The Amazon logo is seen at the company logistics center in Lauwin-Planque, northern France, Feb. 20, 2017. Reuters/Pascal Rossignol

We already have numerous messaging apps to choose from, but that that won’t stop Amazon from creating its own. The online retailer is working on its own stand-alone chat app called Anytime, according to Amazon Fire TV News.

Amazon has reportedly started surveying customers about a new messaging service to see what features are most important for people. While it’s not clear at what stage the app is in, one customer told AFTVNews the survey suggested the service was ready.

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The site also uploaded an image about Amazon’s expected platform.

“Everything you’ve always wanted in a messaging app -- and a whole more,” the company says in the photo.

Here’s what will be on Amazon's Anytime app, according to the image:

  • Reaching all friends and family using their name, without needing their phone numbers.

  • Will be "private and secure" by encrypting important messages, such as bank accounts.

  • Works on desktops, iPhones and Androids.

  • Will include group chats with @mentions, image sharing and video chat.

  • Free “high-quality” voice and video calls.

  • Users will be able to use GIFs, stickers and emojis.

  • Filters, special effects and masks for video calls.

  • Game playing among users.

  • Color coding conversations and adding nicknames for friends.

  • Users will be able to “hang out” by sharing their location, listening to music, ordering food together, splitting a bill and more.

  • Chat with business by making reservations, checking in on orders and shopping.

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Amazon’s service is trying to get the best of both worlds by blending a messaging app with a social media platform. The service might also be used for work purposes, like Slack, since it will have @mentions and will be available on desktops. The app borrows from iMessage, which allows users to challenge others with games, a feature that was introduced last year by Apple with iOS 10.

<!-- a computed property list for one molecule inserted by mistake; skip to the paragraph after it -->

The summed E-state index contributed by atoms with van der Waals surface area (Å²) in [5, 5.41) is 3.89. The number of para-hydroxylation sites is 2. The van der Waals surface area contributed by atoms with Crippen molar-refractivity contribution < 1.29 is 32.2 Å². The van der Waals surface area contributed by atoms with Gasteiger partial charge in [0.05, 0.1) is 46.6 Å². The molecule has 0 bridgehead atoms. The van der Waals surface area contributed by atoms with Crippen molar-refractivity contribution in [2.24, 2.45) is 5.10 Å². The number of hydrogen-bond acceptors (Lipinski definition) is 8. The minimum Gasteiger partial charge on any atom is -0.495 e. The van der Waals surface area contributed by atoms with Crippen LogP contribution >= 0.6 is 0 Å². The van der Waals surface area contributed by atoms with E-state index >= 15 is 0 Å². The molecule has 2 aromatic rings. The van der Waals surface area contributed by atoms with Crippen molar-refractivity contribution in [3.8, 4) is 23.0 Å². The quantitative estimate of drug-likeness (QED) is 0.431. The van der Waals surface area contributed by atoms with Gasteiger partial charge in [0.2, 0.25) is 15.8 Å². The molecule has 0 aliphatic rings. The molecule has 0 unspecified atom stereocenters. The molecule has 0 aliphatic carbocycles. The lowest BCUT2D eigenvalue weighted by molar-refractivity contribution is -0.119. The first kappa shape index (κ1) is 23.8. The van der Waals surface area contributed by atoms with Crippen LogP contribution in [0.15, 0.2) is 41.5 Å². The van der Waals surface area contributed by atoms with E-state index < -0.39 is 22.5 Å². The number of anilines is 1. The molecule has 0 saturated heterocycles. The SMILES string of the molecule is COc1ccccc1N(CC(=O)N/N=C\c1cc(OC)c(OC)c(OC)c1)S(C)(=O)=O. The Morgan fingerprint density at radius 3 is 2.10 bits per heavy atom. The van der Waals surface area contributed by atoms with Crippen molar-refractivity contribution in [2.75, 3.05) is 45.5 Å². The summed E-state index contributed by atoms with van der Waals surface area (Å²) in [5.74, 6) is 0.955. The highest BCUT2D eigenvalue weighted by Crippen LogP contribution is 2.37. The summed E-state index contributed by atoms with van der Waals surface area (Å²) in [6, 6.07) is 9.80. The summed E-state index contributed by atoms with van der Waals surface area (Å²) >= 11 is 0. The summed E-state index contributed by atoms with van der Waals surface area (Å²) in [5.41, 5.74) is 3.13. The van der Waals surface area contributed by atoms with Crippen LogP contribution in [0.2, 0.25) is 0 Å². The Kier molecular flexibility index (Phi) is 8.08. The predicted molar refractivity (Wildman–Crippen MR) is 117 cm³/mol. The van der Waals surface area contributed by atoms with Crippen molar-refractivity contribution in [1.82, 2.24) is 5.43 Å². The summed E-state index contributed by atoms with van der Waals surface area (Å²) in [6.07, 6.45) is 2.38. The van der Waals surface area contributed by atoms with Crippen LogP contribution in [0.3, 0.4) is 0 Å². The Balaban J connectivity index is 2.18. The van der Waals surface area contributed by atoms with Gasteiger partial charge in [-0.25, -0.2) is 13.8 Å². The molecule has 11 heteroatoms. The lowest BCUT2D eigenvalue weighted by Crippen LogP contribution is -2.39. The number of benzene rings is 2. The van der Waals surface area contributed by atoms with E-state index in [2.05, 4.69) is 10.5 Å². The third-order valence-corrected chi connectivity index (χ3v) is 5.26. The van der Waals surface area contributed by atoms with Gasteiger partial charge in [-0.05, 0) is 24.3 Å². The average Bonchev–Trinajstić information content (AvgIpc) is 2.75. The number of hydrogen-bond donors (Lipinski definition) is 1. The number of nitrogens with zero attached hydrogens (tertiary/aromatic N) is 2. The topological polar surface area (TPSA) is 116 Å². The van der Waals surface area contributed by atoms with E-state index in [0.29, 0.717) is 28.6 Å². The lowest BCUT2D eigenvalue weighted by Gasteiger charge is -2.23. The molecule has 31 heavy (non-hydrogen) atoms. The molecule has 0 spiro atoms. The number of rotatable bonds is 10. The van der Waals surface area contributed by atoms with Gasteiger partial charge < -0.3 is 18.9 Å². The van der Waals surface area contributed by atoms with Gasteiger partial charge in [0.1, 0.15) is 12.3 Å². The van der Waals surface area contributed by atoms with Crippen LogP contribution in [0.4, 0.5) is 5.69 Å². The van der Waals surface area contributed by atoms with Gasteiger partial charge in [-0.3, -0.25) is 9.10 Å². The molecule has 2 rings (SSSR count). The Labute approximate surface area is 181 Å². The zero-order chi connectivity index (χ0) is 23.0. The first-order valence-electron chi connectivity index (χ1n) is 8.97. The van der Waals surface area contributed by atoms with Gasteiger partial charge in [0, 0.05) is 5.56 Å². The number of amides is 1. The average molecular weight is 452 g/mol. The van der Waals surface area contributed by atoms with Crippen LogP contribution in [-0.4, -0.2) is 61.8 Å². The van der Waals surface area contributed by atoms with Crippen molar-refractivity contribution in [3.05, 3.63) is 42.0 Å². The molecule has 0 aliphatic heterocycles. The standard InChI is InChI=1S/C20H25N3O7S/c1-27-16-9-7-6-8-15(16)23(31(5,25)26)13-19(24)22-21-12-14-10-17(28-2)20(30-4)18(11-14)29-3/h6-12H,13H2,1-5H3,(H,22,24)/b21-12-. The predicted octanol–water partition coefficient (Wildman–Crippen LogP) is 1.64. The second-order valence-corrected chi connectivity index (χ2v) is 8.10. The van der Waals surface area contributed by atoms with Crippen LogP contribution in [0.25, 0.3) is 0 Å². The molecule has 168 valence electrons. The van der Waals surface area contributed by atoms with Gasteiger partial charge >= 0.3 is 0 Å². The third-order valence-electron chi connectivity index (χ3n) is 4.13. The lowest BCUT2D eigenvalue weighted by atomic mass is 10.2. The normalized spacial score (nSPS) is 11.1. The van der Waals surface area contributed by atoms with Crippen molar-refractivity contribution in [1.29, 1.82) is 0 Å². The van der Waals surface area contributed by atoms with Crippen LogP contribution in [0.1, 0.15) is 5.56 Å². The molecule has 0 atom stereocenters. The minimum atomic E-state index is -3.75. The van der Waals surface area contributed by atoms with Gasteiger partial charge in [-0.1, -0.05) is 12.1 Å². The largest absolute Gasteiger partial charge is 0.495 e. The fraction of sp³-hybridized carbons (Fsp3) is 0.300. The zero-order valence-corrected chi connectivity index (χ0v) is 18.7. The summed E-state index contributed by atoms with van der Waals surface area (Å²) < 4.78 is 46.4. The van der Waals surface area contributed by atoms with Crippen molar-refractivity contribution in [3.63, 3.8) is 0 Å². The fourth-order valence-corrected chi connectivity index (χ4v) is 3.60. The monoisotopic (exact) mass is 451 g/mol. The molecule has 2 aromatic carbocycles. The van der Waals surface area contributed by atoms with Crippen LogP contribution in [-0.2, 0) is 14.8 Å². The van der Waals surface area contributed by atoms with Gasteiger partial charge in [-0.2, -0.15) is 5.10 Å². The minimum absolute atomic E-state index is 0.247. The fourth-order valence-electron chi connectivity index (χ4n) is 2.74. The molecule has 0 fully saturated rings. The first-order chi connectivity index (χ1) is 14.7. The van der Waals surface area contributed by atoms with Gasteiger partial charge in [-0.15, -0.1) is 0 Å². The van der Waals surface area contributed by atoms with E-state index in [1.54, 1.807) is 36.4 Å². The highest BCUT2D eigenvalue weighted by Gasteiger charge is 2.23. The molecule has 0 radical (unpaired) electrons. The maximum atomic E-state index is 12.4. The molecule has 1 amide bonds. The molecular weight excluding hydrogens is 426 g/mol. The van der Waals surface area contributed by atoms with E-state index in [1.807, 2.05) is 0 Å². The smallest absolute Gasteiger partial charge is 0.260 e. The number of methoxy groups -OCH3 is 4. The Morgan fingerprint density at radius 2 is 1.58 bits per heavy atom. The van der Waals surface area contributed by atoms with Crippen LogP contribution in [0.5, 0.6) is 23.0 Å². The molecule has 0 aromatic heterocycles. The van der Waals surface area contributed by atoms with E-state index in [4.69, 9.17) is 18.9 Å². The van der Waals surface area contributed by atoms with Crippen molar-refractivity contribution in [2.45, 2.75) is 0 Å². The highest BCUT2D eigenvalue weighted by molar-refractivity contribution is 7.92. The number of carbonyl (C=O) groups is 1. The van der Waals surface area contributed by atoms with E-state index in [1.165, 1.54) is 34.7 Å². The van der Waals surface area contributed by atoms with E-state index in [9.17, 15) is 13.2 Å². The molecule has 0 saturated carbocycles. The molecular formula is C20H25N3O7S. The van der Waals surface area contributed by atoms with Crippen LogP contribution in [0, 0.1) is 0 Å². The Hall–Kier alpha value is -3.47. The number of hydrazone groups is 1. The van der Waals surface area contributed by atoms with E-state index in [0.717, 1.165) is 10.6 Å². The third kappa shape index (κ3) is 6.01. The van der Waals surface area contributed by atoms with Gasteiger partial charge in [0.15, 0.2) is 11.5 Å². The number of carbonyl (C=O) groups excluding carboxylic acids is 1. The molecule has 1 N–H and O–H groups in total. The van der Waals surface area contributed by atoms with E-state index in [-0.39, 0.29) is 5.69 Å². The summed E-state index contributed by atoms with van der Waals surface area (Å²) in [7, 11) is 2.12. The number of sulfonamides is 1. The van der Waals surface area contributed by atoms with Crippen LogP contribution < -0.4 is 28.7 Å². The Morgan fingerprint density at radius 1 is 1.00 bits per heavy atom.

Amazon’s messaging app is another headache for Snapchat, since it will offer filters, masks and special effects. Snapchat is already struggling with other platforms, like Instagram and Facebook, that are mimicking its features.

Amazon is also trying to make people’s life easier by ordering food together and splitting bills among friends. It’s unclear how that will work, but the service could resemble Venmo. That feature would rival payment services like Venmo, as well as similar features on Facebook Messenger and Gmail. Apple is also getting into the person-to-person payment market. Users will soon be able to send and receive money using their Touch ID while on iMessage with iOS 11, which is due this fall. Apple Pay will be integrated into iMessage, which means a user’s device will be able to detect when someone tells them money is owed.

If Amazon releases a messaging app it wouldn’t be a surprise, since it already launched messaging and calling features for Alexa-powered devices. The app would compete with encrypted-messaging platforms WhatsApp, Facebook Messenger, Skype and Slack.

It is unclear when Amazon’s Anytime service will launch.